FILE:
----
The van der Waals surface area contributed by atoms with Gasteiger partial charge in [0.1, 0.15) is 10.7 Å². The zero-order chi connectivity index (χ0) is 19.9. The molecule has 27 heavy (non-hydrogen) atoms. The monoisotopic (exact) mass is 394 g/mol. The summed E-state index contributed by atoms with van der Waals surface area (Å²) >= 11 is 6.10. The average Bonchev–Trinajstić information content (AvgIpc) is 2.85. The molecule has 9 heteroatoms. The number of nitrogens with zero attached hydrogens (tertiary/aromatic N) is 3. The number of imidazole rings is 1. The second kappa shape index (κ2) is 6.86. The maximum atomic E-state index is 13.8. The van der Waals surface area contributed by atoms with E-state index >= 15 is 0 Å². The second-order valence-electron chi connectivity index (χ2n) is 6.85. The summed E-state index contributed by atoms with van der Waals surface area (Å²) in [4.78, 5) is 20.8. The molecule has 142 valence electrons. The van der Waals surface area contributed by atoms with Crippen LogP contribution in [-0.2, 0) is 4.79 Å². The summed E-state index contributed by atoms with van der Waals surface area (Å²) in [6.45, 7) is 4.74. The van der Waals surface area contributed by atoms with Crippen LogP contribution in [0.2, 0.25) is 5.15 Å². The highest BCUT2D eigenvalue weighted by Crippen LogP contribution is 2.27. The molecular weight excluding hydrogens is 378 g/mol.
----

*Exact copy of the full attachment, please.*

The van der Waals surface area contributed by atoms with Gasteiger partial charge in [0.1, 0.15) is 10.7 Å². The zero-order chi connectivity index (χ0) is 19.9. The molecule has 27 heavy (non-hydrogen) atoms. The monoisotopic (exact) mass is 394 g/mol. The summed E-state index contributed by atoms with van der Waals surface area (Å²) >= 11 is 6.10. The average Bonchev–Trinajstić information content (AvgIpc) is 2.85. The molecule has 9 heteroatoms. The number of nitrogens with zero attached hydrogens (tertiary/aromatic N) is 3. The number of imidazole rings is 1. The second kappa shape index (κ2) is 6.86. The maximum atomic E-state index is 13.8. The van der Waals surface area contributed by atoms with E-state index >= 15 is 0 Å². The second-order valence-electron chi connectivity index (χ2n) is 6.85. The summed E-state index contributed by atoms with van der Waals surface area (Å²) in [4.78, 5) is 20.8. The molecule has 142 valence electrons. The van der Waals surface area contributed by atoms with Crippen LogP contribution in [-0.2, 0) is 4.79 Å². The summed E-state index contributed by atoms with van der Waals surface area (Å²) in [6.45, 7) is 4.74. The van der Waals surface area contributed by atoms with Crippen LogP contribution in [0.2, 0.25) is 5.15 Å². The highest BCUT2D eigenvalue weighted by Crippen LogP contribution is 2.27. The molecular weight excluding hydrogens is 378 g/mol.